Microscopic organisms must rely on very different strategies than their macroscopic counterparts to swim through liquid. To date, the best understood method for prokaryotic swimming employs the rotation of flagella. Here, we show that Spiroplasma, tiny helical bacteria that infect plants and insects, use a very different approach. By measuring cell kinematics during free swimming, we find that propulsion is generated by the propagation of kink pairs down the length of the cell body. A processive change in the helicity of the body creates these waves and enables directional movement.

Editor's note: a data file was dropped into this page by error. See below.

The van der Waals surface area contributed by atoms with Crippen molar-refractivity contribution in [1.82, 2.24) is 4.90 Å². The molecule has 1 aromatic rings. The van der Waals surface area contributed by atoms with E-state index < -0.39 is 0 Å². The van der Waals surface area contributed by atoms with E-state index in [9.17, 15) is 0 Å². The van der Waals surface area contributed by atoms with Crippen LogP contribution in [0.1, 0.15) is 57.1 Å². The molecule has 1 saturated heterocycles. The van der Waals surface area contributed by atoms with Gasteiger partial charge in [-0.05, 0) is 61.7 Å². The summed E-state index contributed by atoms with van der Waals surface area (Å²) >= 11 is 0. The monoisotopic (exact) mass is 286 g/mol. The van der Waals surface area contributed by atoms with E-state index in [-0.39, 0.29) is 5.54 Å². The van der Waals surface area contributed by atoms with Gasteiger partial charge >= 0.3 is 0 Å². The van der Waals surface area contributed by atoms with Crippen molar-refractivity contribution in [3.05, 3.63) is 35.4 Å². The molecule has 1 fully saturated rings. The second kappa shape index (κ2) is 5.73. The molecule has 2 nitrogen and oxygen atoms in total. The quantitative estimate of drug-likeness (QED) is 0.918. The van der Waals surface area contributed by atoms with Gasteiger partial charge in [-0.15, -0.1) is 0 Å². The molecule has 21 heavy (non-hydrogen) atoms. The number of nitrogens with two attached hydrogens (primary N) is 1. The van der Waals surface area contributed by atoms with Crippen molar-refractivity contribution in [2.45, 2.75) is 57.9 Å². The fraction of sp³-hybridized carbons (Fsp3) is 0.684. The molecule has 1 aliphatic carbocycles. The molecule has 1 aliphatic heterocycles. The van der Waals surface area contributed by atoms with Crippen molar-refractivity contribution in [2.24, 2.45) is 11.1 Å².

|Original language||English (US)|
|Number of pages||5|
|State||Published - Sep 23 2005|
All Science Journal Classification (ASJC) codes
- Biochemistry, Genetics and Molecular Biology(all)